It all came to an end when he was arrested Friday for driving under suspension.

Wilkinson and Moore were booked into the Charleston County jail, and Yenawine was booked into the Oldham County Jail in Kentucky.

All three were to be charged with conspiracy and travel in interstate commerce with the intent to commit murder and aiding and abetting.

Wilkinson and Yenawine also were to be charged with possession of a firearm by a felon.

Nancy Latham is well-known in the community.

She is a wildlife artist and a member of Trident United Way’s Palmetto Society, fundraising chairwoman of Wando Theatre Boosters, and a supporter of the Spoleto Festival USA and Trident Technical College Foundation, according to her biography on the lottery commission’s website.

Divorce papers filed in Charleston County family court indicate House Speaker Bobby Harrell was accused of using his influence in the Latham marriage dispute.

Both Bobby and Cathy Harrell have been named in those court papers.

“Cathy Harrell has said extremely derogatory statements about the defendant (Chris Latham) and has stated such things to third parties,” according to court documents filed by Chris Latham’s attorney. “Cathy Harrell further testified that Bobby Harrell ‘gave an earful’ to clients of the defendant.”

Harrell appointed Nancy Latham as treasurer to the South Carolina State Lottery Commission. And Bobby and Cathy Harrell are the Latham children’s godparents.

Cathy Harrell has been identified as a potential witness in the divorce proceedings.

An affidavit filed by Chris Latham alleges the Harrells intended to use their political influence in every way possible to ruin Latham’s career and influence the outcome of the divorce.

In a text message between Cathy Harrell and Nancy Latham, Cathy states, “If there is anything we and especially Bobby can do make a list and he will be done!”

On March 29, Family Court Judge Dana Morris issued an order stating that she did not find “that there has been any improper attempt to influence the judiciary by either Mr. Harrell or Mrs. Harrell.”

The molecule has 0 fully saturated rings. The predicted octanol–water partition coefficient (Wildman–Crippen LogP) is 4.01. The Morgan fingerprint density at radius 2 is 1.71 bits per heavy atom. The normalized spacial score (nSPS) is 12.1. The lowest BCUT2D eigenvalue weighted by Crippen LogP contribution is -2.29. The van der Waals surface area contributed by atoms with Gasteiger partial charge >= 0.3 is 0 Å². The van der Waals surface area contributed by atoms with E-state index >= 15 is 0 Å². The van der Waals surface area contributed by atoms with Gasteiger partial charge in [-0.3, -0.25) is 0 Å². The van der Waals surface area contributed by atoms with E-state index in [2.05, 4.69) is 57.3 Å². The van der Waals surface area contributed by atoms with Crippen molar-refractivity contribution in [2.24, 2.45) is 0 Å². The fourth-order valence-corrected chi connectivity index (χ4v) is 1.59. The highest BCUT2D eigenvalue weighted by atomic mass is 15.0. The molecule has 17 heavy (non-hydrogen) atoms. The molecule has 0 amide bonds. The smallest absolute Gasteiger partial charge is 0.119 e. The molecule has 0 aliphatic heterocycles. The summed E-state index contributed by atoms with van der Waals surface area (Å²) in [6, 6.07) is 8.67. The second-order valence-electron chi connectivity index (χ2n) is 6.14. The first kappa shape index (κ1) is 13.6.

Bobby Harrell released a statement at 5:30 p.m. that said, in part, his wife, Cathy, offered to do anything the couple could to help Nancy Latham. He was also critical of how the newspaper has handled the story.

“She has been traumatized and her life very possibly was in danger,” Harrell said in the statement. “The newspaper left out the most important part of the email from my wife to Nancy offering to help. My wife wrote, ‘We took an oath before God to step up and take care of (the children) in all ways.’ We were fulfilling a promise to Nancy and God, and I do not apologize for that.”





Reach Dave Munday at 937-5553 or twitter.com/dmunday.

Comments { }

Postandcourier.com is pleased to offer readers the enhanced ability to comment on stories. We expect our readers to engage in lively, yet civil discourse. Postandcourier.com does not edit user submitted statements and we cannot promise that readers will not occasionally find offensive or inaccurate comments posted in the comments area. Responsibility for the statements posted lies with the person submitting the comment, not postandcourier.com. If you find a comment that is objectionable, please click "report abuse" and we will review it for possible removal. Please be reminded, however, that in accordance with our Terms of Use and federal law, we are under no obligation to remove any third party comments posted on our website. Read our full Terms and Conditions.